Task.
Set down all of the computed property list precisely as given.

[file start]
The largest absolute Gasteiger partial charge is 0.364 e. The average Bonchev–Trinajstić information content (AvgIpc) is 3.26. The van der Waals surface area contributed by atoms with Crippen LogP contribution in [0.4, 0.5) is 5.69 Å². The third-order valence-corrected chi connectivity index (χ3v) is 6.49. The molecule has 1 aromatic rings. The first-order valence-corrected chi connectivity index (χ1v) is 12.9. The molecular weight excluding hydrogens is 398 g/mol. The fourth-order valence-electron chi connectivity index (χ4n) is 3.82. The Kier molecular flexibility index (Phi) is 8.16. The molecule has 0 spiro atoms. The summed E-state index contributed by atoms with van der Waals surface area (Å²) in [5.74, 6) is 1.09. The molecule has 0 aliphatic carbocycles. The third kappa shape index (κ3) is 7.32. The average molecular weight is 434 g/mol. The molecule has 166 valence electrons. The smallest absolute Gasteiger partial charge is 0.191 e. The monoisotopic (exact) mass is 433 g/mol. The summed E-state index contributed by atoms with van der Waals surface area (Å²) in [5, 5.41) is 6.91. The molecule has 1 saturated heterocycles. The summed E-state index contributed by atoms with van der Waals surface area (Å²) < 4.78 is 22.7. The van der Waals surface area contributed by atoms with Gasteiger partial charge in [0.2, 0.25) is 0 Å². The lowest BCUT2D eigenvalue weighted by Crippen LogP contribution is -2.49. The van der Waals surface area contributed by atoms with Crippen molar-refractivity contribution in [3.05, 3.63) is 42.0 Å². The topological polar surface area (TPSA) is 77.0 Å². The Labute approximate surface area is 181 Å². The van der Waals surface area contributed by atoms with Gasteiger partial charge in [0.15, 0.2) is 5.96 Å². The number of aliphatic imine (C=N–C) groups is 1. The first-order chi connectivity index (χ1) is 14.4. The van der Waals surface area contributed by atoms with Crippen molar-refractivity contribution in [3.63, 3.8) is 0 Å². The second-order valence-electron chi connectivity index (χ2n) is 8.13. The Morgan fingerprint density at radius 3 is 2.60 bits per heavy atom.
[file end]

The largest absolute Gasteiger partial charge is 0.364 e. The average Bonchev–Trinajstić information content (AvgIpc) is 3.26. The van der Waals surface area contributed by atoms with Crippen LogP contribution in [0.4, 0.5) is 5.69 Å². The third-order valence-corrected chi connectivity index (χ3v) is 6.49. The molecule has 1 aromatic rings. The first-order valence-corrected chi connectivity index (χ1v) is 12.9. The molecular weight excluding hydrogens is 398 g/mol. The fourth-order valence-electron chi connectivity index (χ4n) is 3.82. The Kier molecular flexibility index (Phi) is 8.16. The molecule has 0 spiro atoms. The summed E-state index contributed by atoms with van der Waals surface area (Å²) in [5.74, 6) is 1.09. The molecule has 0 aliphatic carbocycles. The third kappa shape index (κ3) is 7.32. The average molecular weight is 434 g/mol. The molecule has 166 valence electrons. The smallest absolute Gasteiger partial charge is 0.191 e. The monoisotopic (exact) mass is 433 g/mol. The summed E-state index contributed by atoms with van der Waals surface area (Å²) in [5, 5.41) is 6.91. The molecule has 1 saturated heterocycles. The summed E-state index contributed by atoms with van der Waals surface area (Å²) < 4.78 is 22.7. The van der Waals surface area contributed by atoms with Gasteiger partial charge in [0.2, 0.25) is 0 Å². The lowest BCUT2D eigenvalue weighted by Crippen LogP contribution is -2.49. The van der Waals surface area contributed by atoms with Crippen molar-refractivity contribution in [3.05, 3.63) is 42.0 Å². The topological polar surface area (TPSA) is 77.0 Å². The Labute approximate surface area is 181 Å². The van der Waals surface area contributed by atoms with Gasteiger partial charge in [0.15, 0.2) is 5.96 Å². The number of aliphatic imine (C=N–C) groups is 1. The first-order chi connectivity index (χ1) is 14.4. The van der Waals surface area contributed by atoms with Crippen molar-refractivity contribution in [3.63, 3.8) is 0 Å². The second-order valence-electron chi connectivity index (χ2n) is 8.13. The Morgan fingerprint density at radius 3 is 2.60 bits per heavy atom.